He said there was no confirmation from the delegates that "they will come back".

"But if they did, then there is potential for some real progress to be made.

"If nobody comes back, or if some key people don't come back, then that's quite clear that whatever has been discussed has gone back to their relevant power bases, and that those groups or parties are not willing to continue down this pass any further."

Factions present

Hezbi-e-Islami, Jamaat Islami and Jumbesh Islami were among the Afghan factions whose representatives attended the talks.

The Taliban issued a statement saying it had nothing to do with the talks and that those in attendance were no longer part of it.

In depth

  Video: Afghans talk peace in the Maldives
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  Video: Taliban fighter says Nato losing Afghan support
  Focus: Afghanistan's governance problem
  Focus: Making room for the Taliban
  Focus: To win over Afghans, US must listen
  Timeline: Afghanistan in crisis

The meeting was organised by Jarir Hekmatyar, the son-in-law of Gulbudin Hekmatyar, an Afghan regional commander and leader of the Hezb-e-Islami party.

Gulbudin Hekmatyar is considered to be one of Afghanistan's most wanted men and only sent his son, Feroz, to represent him.

Mohammed Nasheed, the Maldivian president, said in a statement the meeting had helped bolster peace interest in the region.

"Afghanistan's stability affects the peace and security of our region," Nasheed's press secretary said.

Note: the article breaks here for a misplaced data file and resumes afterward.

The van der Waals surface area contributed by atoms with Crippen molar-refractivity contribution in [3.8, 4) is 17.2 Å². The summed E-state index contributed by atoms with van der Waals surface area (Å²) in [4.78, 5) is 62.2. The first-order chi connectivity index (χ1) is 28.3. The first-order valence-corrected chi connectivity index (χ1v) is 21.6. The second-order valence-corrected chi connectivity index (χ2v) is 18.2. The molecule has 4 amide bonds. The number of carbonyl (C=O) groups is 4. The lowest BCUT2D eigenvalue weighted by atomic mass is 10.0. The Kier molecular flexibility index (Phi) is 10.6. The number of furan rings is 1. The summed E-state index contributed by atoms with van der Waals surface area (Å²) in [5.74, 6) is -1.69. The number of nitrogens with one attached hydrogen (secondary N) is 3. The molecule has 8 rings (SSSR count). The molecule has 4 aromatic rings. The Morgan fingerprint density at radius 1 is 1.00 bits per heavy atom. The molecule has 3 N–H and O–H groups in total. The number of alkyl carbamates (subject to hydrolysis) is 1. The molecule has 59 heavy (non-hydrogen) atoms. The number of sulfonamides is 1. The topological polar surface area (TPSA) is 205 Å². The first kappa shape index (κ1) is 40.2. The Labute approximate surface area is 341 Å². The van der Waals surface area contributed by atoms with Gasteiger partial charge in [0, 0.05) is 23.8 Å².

"The government of Maldives supports efforts to bring a resolution to the conflict in Afghanistan."

The meeting is the second such gathering held in the Maldives and it comes before of a grand assembly, or jirga, of Afghan tribal and community leaders, called by President Hamid Karzai scheduled for the end of May.

Thousands of people are expected to attend the jirga to discuss the main issues facing the fractious country in the context of Karzai's plans to bring peace and development after more than eight years of war.

Karzai's plan calls for the removal of names of certain Taliban leaders from a UN blacklist and possibly giving them asylum in another Islamic country from where they can engage in talks with the Afghan government.

US reaction

The US state department said it was aware of the Maldives talks.

"We are not saying they are a good thing or a bad thing. The real question is, what comes out of this," PJ Crowley, the US state department spokesman, said.

In January, Al Jazeera revealed that a secret meeting between government and Taliban officials had taken place on the Indian Ocean islands as part of an effort to engage the Taliban in the political process.

The Maldives is one of few countries that issues visas to Afghans on arrival and many of the participants would risk arrest if they attended such a meeting in Afghanistan.

Afghanistan is mired in a war with Taliban-led anti-government fighters, with the 130,000 Nato and US troops due to rise to 150,000 by August.